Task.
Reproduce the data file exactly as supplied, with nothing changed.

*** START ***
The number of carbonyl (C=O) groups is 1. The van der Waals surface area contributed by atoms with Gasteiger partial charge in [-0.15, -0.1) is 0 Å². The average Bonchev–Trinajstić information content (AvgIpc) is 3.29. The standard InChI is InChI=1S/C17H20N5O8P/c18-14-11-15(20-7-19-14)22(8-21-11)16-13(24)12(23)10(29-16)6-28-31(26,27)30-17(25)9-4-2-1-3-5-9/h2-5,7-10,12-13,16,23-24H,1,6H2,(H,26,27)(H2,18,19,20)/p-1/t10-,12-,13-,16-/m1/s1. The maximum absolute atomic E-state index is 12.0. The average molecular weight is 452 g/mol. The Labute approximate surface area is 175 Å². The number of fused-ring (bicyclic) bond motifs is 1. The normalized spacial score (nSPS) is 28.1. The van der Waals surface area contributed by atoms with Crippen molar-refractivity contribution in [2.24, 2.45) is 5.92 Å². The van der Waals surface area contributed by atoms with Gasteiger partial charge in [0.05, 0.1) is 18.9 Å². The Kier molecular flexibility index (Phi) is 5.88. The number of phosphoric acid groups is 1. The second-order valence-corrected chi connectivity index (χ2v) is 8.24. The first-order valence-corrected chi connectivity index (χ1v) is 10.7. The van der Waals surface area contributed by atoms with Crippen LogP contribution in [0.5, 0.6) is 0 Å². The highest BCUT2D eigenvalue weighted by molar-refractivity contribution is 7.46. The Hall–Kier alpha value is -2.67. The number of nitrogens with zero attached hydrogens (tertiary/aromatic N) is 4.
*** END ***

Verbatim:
The number of carbonyl (C=O) groups is 1. The van der Waals surface area contributed by atoms with Gasteiger partial charge in [-0.15, -0.1) is 0 Å². The average Bonchev–Trinajstić information content (AvgIpc) is 3.29. The standard InChI is InChI=1S/C17H20N5O8P/c18-14-11-15(20-7-19-14)22(8-21-11)16-13(24)12(23)10(29-16)6-28-31(26,27)30-17(25)9-4-2-1-3-5-9/h2-5,7-10,12-13,16,23-24H,1,6H2,(H,26,27)(H2,18,19,20)/p-1/t10-,12-,13-,16-/m1/s1. The maximum absolute atomic E-state index is 12.0. The average molecular weight is 452 g/mol. The Labute approximate surface area is 175 Å². The number of fused-ring (bicyclic) bond motifs is 1. The normalized spacial score (nSPS) is 28.1. The van der Waals surface area contributed by atoms with Crippen molar-refractivity contribution in [2.24, 2.45) is 5.92 Å². The van der Waals surface area contributed by atoms with Gasteiger partial charge in [0.05, 0.1) is 18.9 Å². The Kier molecular flexibility index (Phi) is 5.88. The number of phosphoric acid groups is 1. The second-order valence-corrected chi connectivity index (χ2v) is 8.24. The first-order valence-corrected chi connectivity index (χ1v) is 10.7. The van der Waals surface area contributed by atoms with Crippen LogP contribution in [0.5, 0.6) is 0 Å². The highest BCUT2D eigenvalue weighted by molar-refractivity contribution is 7.46. The Hall–Kier alpha value is -2.67. The number of nitrogens with zero attached hydrogens (tertiary/aromatic N) is 4.